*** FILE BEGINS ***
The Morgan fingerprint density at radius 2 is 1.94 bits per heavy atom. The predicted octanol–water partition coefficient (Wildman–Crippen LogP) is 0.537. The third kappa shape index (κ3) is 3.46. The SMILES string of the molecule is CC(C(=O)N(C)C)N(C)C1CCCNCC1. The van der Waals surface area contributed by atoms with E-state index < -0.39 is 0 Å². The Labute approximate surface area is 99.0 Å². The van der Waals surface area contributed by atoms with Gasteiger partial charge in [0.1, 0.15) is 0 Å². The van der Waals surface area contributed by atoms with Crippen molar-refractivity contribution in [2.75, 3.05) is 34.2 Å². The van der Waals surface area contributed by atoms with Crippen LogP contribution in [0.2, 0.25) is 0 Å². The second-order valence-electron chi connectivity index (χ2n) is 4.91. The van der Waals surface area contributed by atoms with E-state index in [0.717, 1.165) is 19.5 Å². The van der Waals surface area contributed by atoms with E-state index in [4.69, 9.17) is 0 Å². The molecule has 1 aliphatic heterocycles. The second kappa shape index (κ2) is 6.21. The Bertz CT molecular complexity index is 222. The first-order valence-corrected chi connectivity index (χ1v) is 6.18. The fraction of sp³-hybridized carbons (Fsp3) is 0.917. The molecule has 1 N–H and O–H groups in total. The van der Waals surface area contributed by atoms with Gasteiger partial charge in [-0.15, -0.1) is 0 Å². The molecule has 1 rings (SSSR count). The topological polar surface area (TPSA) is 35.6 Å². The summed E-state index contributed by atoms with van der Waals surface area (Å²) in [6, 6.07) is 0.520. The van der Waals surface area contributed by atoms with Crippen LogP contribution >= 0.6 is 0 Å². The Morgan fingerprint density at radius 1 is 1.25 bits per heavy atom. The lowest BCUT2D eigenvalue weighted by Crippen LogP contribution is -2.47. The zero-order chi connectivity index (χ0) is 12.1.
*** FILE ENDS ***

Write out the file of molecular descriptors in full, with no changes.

The Morgan fingerprint density at radius 2 is 1.94 bits per heavy atom. The predicted octanol–water partition coefficient (Wildman–Crippen LogP) is 0.537. The third kappa shape index (κ3) is 3.46. The SMILES string of the molecule is CC(C(=O)N(C)C)N(C)C1CCCNCC1. The van der Waals surface area contributed by atoms with E-state index < -0.39 is 0 Å². The Labute approximate surface area is 99.0 Å². The van der Waals surface area contributed by atoms with Gasteiger partial charge in [0.1, 0.15) is 0 Å². The van der Waals surface area contributed by atoms with Crippen molar-refractivity contribution in [2.75, 3.05) is 34.2 Å². The van der Waals surface area contributed by atoms with Crippen LogP contribution in [0.2, 0.25) is 0 Å². The second-order valence-electron chi connectivity index (χ2n) is 4.91. The van der Waals surface area contributed by atoms with E-state index in [0.717, 1.165) is 19.5 Å². The van der Waals surface area contributed by atoms with E-state index in [4.69, 9.17) is 0 Å². The molecule has 1 aliphatic heterocycles. The second kappa shape index (κ2) is 6.21. The Bertz CT molecular complexity index is 222. The first-order valence-corrected chi connectivity index (χ1v) is 6.18. The fraction of sp³-hybridized carbons (Fsp3) is 0.917. The molecule has 1 N–H and O–H groups in total. The van der Waals surface area contributed by atoms with Gasteiger partial charge in [-0.15, -0.1) is 0 Å². The molecule has 1 rings (SSSR count). The topological polar surface area (TPSA) is 35.6 Å². The summed E-state index contributed by atoms with van der Waals surface area (Å²) in [6, 6.07) is 0.520. The van der Waals surface area contributed by atoms with Crippen LogP contribution >= 0.6 is 0 Å². The Morgan fingerprint density at radius 1 is 1.25 bits per heavy atom. The lowest BCUT2D eigenvalue weighted by Crippen LogP contribution is -2.47. The zero-order chi connectivity index (χ0) is 12.1.